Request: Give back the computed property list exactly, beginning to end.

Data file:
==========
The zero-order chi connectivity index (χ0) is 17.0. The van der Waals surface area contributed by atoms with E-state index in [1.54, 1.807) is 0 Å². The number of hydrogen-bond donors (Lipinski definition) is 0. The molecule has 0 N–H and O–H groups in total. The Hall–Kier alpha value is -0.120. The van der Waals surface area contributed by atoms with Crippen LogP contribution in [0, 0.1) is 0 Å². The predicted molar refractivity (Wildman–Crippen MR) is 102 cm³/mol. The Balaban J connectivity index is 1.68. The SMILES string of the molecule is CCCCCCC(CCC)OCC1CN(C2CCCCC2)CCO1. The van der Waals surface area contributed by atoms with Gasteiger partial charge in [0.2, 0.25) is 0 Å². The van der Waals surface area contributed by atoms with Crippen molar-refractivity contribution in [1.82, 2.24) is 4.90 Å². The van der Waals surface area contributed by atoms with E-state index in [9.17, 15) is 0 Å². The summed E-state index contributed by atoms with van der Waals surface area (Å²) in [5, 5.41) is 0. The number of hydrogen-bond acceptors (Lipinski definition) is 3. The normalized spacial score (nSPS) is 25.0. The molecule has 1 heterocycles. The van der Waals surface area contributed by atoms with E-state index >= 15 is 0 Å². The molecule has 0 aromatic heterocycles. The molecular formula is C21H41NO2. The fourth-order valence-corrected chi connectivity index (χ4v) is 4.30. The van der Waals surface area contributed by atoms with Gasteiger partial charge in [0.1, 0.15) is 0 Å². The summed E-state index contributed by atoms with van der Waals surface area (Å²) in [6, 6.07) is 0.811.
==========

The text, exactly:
The zero-order chi connectivity index (χ0) is 17.0. The van der Waals surface area contributed by atoms with E-state index in [1.54, 1.807) is 0 Å². The number of hydrogen-bond donors (Lipinski definition) is 0. The molecule has 0 N–H and O–H groups in total. The Hall–Kier alpha value is -0.120. The van der Waals surface area contributed by atoms with Crippen LogP contribution in [0, 0.1) is 0 Å². The predicted molar refractivity (Wildman–Crippen MR) is 102 cm³/mol. The Balaban J connectivity index is 1.68. The SMILES string of the molecule is CCCCCCC(CCC)OCC1CN(C2CCCCC2)CCO1. The van der Waals surface area contributed by atoms with Gasteiger partial charge in [0.2, 0.25) is 0 Å². The van der Waals surface area contributed by atoms with Crippen molar-refractivity contribution in [1.82, 2.24) is 4.90 Å². The van der Waals surface area contributed by atoms with E-state index in [9.17, 15) is 0 Å². The summed E-state index contributed by atoms with van der Waals surface area (Å²) in [5, 5.41) is 0. The number of hydrogen-bond acceptors (Lipinski definition) is 3. The normalized spacial score (nSPS) is 25.0. The molecule has 1 heterocycles. The van der Waals surface area contributed by atoms with E-state index >= 15 is 0 Å². The molecule has 0 aromatic heterocycles. The molecular formula is C21H41NO2. The fourth-order valence-corrected chi connectivity index (χ4v) is 4.30. The van der Waals surface area contributed by atoms with Gasteiger partial charge in [0.1, 0.15) is 0 Å². The summed E-state index contributed by atoms with van der Waals surface area (Å²) in [6, 6.07) is 0.811.